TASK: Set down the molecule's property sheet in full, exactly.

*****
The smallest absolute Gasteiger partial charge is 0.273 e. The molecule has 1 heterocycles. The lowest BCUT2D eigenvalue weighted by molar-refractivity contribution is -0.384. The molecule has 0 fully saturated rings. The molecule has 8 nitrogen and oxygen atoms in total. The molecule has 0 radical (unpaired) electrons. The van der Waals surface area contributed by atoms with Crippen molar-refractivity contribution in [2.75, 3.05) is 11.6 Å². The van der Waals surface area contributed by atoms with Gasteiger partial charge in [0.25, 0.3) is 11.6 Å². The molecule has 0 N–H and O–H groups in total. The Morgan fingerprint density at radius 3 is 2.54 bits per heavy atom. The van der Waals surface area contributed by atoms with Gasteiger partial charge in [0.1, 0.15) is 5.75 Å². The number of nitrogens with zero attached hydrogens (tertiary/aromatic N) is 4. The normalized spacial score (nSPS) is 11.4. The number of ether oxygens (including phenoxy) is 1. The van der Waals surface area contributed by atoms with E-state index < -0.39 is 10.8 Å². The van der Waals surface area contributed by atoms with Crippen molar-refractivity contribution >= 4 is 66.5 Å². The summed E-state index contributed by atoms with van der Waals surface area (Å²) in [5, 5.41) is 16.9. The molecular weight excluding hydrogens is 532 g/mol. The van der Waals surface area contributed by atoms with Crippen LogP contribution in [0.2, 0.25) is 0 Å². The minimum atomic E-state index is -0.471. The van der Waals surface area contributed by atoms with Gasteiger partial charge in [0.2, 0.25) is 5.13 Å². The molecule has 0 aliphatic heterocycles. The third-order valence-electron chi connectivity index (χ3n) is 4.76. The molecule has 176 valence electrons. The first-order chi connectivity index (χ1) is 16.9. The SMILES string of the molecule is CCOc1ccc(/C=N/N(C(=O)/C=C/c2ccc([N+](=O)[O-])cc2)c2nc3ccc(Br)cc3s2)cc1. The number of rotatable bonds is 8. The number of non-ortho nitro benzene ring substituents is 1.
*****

The smallest absolute Gasteiger partial charge is 0.273 e. The molecule has 1 heterocycles. The lowest BCUT2D eigenvalue weighted by molar-refractivity contribution is -0.384. The molecule has 0 fully saturated rings. The molecule has 8 nitrogen and oxygen atoms in total. The molecule has 0 radical (unpaired) electrons. The van der Waals surface area contributed by atoms with Crippen molar-refractivity contribution in [2.75, 3.05) is 11.6 Å². The van der Waals surface area contributed by atoms with Gasteiger partial charge in [0.25, 0.3) is 11.6 Å². The molecule has 0 N–H and O–H groups in total. The Morgan fingerprint density at radius 3 is 2.54 bits per heavy atom. The van der Waals surface area contributed by atoms with Gasteiger partial charge in [0.1, 0.15) is 5.75 Å². The number of nitrogens with zero attached hydrogens (tertiary/aromatic N) is 4. The normalized spacial score (nSPS) is 11.4. The number of ether oxygens (including phenoxy) is 1. The van der Waals surface area contributed by atoms with E-state index < -0.39 is 10.8 Å². The van der Waals surface area contributed by atoms with Crippen molar-refractivity contribution >= 4 is 66.5 Å². The summed E-state index contributed by atoms with van der Waals surface area (Å²) in [5, 5.41) is 16.9. The molecular weight excluding hydrogens is 532 g/mol. The van der Waals surface area contributed by atoms with Crippen LogP contribution in [0.2, 0.25) is 0 Å². The minimum atomic E-state index is -0.471. The van der Waals surface area contributed by atoms with Gasteiger partial charge in [0.2, 0.25) is 5.13 Å². The molecule has 0 aliphatic heterocycles. The third-order valence-electron chi connectivity index (χ3n) is 4.76. The molecule has 176 valence electrons. The first-order chi connectivity index (χ1) is 16.9. The SMILES string of the molecule is CCOc1ccc(/C=N/N(C(=O)/C=C/c2ccc([N+](=O)[O-])cc2)c2nc3ccc(Br)cc3s2)cc1. The number of rotatable bonds is 8. The number of non-ortho nitro benzene ring substituents is 1.